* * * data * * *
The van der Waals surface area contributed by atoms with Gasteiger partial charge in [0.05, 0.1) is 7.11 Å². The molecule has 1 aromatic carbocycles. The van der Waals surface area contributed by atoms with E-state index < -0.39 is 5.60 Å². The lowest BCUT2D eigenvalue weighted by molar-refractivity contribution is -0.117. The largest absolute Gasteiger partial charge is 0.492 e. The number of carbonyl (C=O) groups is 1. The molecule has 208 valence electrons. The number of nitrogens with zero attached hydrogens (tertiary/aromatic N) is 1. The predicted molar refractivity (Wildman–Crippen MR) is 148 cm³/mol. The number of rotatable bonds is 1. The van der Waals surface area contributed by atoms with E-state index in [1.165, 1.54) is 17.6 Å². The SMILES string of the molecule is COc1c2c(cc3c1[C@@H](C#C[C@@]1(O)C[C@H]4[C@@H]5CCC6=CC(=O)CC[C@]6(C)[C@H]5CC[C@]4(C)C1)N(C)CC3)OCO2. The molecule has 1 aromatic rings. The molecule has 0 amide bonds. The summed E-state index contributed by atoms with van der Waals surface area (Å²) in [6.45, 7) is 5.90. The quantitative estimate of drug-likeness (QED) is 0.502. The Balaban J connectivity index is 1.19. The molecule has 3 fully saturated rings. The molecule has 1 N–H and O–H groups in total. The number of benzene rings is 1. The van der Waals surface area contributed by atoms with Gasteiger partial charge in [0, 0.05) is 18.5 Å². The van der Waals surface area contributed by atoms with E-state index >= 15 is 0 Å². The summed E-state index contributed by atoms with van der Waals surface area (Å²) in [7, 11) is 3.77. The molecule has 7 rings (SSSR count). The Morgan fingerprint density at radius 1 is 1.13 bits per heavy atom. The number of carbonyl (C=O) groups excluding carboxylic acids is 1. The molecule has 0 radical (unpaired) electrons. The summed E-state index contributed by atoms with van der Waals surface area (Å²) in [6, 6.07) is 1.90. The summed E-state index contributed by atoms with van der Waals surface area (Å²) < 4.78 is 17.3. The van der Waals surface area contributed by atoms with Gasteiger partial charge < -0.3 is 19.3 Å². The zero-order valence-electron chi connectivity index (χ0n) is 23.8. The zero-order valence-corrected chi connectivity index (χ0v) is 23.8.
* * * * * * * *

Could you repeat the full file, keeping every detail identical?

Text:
The van der Waals surface area contributed by atoms with Gasteiger partial charge in [0.05, 0.1) is 7.11 Å². The molecule has 1 aromatic carbocycles. The van der Waals surface area contributed by atoms with E-state index < -0.39 is 5.60 Å². The lowest BCUT2D eigenvalue weighted by molar-refractivity contribution is -0.117. The largest absolute Gasteiger partial charge is 0.492 e. The number of carbonyl (C=O) groups is 1. The molecule has 208 valence electrons. The number of nitrogens with zero attached hydrogens (tertiary/aromatic N) is 1. The predicted molar refractivity (Wildman–Crippen MR) is 148 cm³/mol. The number of rotatable bonds is 1. The van der Waals surface area contributed by atoms with E-state index in [1.165, 1.54) is 17.6 Å². The SMILES string of the molecule is COc1c2c(cc3c1[C@@H](C#C[C@@]1(O)C[C@H]4[C@@H]5CCC6=CC(=O)CC[C@]6(C)[C@H]5CC[C@]4(C)C1)N(C)CC3)OCO2. The molecule has 1 aromatic rings. The molecule has 0 amide bonds. The summed E-state index contributed by atoms with van der Waals surface area (Å²) in [6.45, 7) is 5.90. The quantitative estimate of drug-likeness (QED) is 0.502. The Balaban J connectivity index is 1.19. The molecule has 3 fully saturated rings. The molecule has 1 N–H and O–H groups in total. The number of benzene rings is 1. The van der Waals surface area contributed by atoms with Gasteiger partial charge in [0, 0.05) is 18.5 Å². The van der Waals surface area contributed by atoms with E-state index >= 15 is 0 Å². The summed E-state index contributed by atoms with van der Waals surface area (Å²) in [7, 11) is 3.77. The molecule has 7 rings (SSSR count). The Morgan fingerprint density at radius 1 is 1.13 bits per heavy atom. The number of carbonyl (C=O) groups excluding carboxylic acids is 1. The molecule has 0 radical (unpaired) electrons. The summed E-state index contributed by atoms with van der Waals surface area (Å²) in [6, 6.07) is 1.90. The summed E-state index contributed by atoms with van der Waals surface area (Å²) < 4.78 is 17.3. The van der Waals surface area contributed by atoms with Gasteiger partial charge < -0.3 is 19.3 Å². The zero-order valence-electron chi connectivity index (χ0n) is 23.8. The zero-order valence-corrected chi connectivity index (χ0v) is 23.8.